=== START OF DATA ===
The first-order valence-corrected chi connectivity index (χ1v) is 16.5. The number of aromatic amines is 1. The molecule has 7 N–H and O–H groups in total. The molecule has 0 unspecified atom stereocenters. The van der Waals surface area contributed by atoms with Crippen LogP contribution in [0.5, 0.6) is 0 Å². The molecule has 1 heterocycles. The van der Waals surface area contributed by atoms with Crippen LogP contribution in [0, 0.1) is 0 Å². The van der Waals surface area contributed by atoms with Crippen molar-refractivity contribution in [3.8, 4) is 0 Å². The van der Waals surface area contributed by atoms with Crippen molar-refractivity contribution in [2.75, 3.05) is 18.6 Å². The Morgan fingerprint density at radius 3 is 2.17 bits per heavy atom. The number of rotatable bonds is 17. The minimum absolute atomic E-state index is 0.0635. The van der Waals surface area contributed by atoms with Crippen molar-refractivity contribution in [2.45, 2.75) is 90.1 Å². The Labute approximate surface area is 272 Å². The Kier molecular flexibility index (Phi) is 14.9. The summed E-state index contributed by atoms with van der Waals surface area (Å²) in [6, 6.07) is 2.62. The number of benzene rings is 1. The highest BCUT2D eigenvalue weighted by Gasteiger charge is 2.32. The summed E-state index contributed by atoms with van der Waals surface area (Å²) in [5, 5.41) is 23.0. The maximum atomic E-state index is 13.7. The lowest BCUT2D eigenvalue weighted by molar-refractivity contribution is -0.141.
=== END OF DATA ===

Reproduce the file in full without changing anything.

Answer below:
The first-order valence-corrected chi connectivity index (χ1v) is 16.5. The number of aromatic amines is 1. The molecule has 7 N–H and O–H groups in total. The molecule has 0 unspecified atom stereocenters. The van der Waals surface area contributed by atoms with Crippen LogP contribution in [0.5, 0.6) is 0 Å². The molecule has 1 heterocycles. The van der Waals surface area contributed by atoms with Crippen LogP contribution in [0, 0.1) is 0 Å². The van der Waals surface area contributed by atoms with Crippen molar-refractivity contribution in [3.8, 4) is 0 Å². The van der Waals surface area contributed by atoms with Crippen molar-refractivity contribution in [2.75, 3.05) is 18.6 Å². The Morgan fingerprint density at radius 3 is 2.17 bits per heavy atom. The number of rotatable bonds is 17. The minimum absolute atomic E-state index is 0.0635. The van der Waals surface area contributed by atoms with Crippen molar-refractivity contribution in [2.45, 2.75) is 90.1 Å². The Labute approximate surface area is 272 Å². The Kier molecular flexibility index (Phi) is 14.9. The summed E-state index contributed by atoms with van der Waals surface area (Å²) in [6, 6.07) is 2.62. The number of benzene rings is 1. The highest BCUT2D eigenvalue weighted by Gasteiger charge is 2.32. The summed E-state index contributed by atoms with van der Waals surface area (Å²) in [5, 5.41) is 23.0. The maximum atomic E-state index is 13.7. The lowest BCUT2D eigenvalue weighted by molar-refractivity contribution is -0.141.